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Good morning! If you haven’t been with us over the past couple of weeks, we’ve been going through the I AM statements in the Gospel of John. We’ve looked at what Jesus meant when he said “I am the bread of Life, and I Am the light of the world,” and I’ve been arguing that in each of these 7 statements, Jesus is making it known that he is God, he is the I AM, and his making God present in the here and in the now, and he is ultimately communicating to us that he is what we need. So, unsurprisingly, today’s passage communicates the same thing. And, I’ve said this in most of my sermons, but the only way any of us will be truly happy, the only way any of us will be truly satisfied, the only way that any of us will have any purpose, any meaning, and any value in this life, is if we follow Jesus.
But the problem is, there are so many things in our lives, in our everyday contexts, in our everyday interactions with people, so many things that promise us happiness. So many things that promise to give us meaning. They promise us that if we follow them, if we participate in certain things, if we follow certain people or certain ideologies, we’ll find happiness, value, and belonging. And so we go after these things, and I’ll try to define things in a minute, but we go after these things and instead of finding life, we find pain, we find loneliness, we find anger, bitterness, rejection, disappointment. The things that promised us so much ended up leaving us empty and broken. And, most of us in this room have grown up in church, and so we’ve heard over and over again that Jesus is the only way, Jesus is our only hope, Jesus gives everlasting life; we’ve heard this so much, that we’re numb to it, and we’re not even sure that we believe in it any more. And so, all of these other things are much more appealing to us now that we’re older than this Jesus guy is. So, let open up our bibles to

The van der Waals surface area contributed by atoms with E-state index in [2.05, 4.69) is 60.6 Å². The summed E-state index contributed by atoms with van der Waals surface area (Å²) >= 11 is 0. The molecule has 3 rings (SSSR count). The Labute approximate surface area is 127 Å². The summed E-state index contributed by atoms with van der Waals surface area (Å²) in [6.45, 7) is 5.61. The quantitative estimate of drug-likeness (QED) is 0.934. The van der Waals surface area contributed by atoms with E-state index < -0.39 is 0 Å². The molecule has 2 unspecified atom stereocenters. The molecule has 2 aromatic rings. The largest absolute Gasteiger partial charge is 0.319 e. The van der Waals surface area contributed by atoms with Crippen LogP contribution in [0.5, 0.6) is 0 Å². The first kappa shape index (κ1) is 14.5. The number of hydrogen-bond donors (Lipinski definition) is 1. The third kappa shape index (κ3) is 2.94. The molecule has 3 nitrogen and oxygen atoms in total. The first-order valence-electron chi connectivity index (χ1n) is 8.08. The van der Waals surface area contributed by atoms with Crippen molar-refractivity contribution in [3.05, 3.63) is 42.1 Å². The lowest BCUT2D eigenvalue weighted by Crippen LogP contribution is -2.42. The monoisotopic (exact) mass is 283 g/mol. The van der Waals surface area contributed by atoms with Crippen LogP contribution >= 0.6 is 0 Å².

John 10:1–10 ESV
“Truly, truly, I say to you, he who does not enter the sheepfold by the door but climbs in by another way, that man is a thief and a robber. But he who enters by the door is the shepherd of the sheep. To him the gatekeeper opens. The sheep hear his voice, and he calls his own sheep by name and leads them out. When he has brought out all his own, he goes before them, and the sheep follow him, for they know his voice. A stranger they will not follow, but they will flee from him, for they do not know the voice of strangers.” This figure of speech Jesus used with them, but they did not understand what he was saying to them. So Jesus again said to them, “Truly, truly, I say to you, I am the door of the sheep. All who came before me are thieves and robbers, but the sheep did not listen to them. I am the door. If anyone enters by me, he will be saved and will go in and out and find pasture. The thief comes only to steal and kill and destroy. I came that they may have life and have it abundantly.
This is the world of the Lord.


Something that we have to keep in mind anytime we read scripture is that it was written for us but not to us. What I mean by that is, the words and stories and teachings written in this book are meant for us to study and to treasure and to follow, but they were written to a specific group of people in a specific culture and during a specific time period. And, to fully understand what the text is saying, we need to understand the people and the context which it was written in.